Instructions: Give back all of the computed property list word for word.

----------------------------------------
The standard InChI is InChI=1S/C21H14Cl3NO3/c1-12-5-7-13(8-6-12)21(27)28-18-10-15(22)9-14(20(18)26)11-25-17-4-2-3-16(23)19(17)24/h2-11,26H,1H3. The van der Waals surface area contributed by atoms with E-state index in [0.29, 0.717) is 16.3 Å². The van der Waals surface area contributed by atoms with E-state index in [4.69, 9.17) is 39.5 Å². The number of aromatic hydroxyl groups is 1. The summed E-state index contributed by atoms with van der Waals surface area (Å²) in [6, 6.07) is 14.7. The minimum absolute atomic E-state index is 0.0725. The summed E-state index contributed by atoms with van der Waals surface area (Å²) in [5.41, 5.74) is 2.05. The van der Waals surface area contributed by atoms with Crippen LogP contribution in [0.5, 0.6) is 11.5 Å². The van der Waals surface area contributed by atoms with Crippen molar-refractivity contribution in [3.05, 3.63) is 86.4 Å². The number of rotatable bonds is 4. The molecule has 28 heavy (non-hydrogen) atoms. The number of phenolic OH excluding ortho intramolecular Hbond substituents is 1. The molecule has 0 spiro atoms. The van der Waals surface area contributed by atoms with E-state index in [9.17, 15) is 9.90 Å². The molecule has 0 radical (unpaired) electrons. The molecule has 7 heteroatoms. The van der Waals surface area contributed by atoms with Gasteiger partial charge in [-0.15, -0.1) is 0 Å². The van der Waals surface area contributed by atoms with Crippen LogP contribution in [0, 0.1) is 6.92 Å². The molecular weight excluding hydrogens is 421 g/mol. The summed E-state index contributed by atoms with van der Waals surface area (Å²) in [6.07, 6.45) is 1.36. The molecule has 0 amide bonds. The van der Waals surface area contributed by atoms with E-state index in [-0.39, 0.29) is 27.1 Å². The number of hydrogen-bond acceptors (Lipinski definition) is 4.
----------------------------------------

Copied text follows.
The standard InChI is InChI=1S/C21H14Cl3NO3/c1-12-5-7-13(8-6-12)21(27)28-18-10-15(22)9-14(20(18)26)11-25-17-4-2-3-16(23)19(17)24/h2-11,26H,1H3. The van der Waals surface area contributed by atoms with E-state index in [0.29, 0.717) is 16.3 Å². The van der Waals surface area contributed by atoms with E-state index in [4.69, 9.17) is 39.5 Å². The number of aromatic hydroxyl groups is 1. The summed E-state index contributed by atoms with van der Waals surface area (Å²) in [6, 6.07) is 14.7. The minimum absolute atomic E-state index is 0.0725. The summed E-state index contributed by atoms with van der Waals surface area (Å²) in [5.41, 5.74) is 2.05. The van der Waals surface area contributed by atoms with Crippen LogP contribution in [0.5, 0.6) is 11.5 Å². The van der Waals surface area contributed by atoms with Crippen molar-refractivity contribution in [3.05, 3.63) is 86.4 Å². The number of rotatable bonds is 4. The molecule has 28 heavy (non-hydrogen) atoms. The number of phenolic OH excluding ortho intramolecular Hbond substituents is 1. The molecule has 0 spiro atoms. The van der Waals surface area contributed by atoms with E-state index in [9.17, 15) is 9.90 Å². The molecule has 0 radical (unpaired) electrons. The molecule has 7 heteroatoms. The van der Waals surface area contributed by atoms with Gasteiger partial charge in [-0.15, -0.1) is 0 Å². The van der Waals surface area contributed by atoms with Crippen LogP contribution in [0, 0.1) is 6.92 Å². The molecular weight excluding hydrogens is 421 g/mol. The summed E-state index contributed by atoms with van der Waals surface area (Å²) in [6.07, 6.45) is 1.36. The molecule has 0 amide bonds. The van der Waals surface area contributed by atoms with E-state index in [-0.39, 0.29) is 27.1 Å². The number of hydrogen-bond acceptors (Lipinski definition) is 4.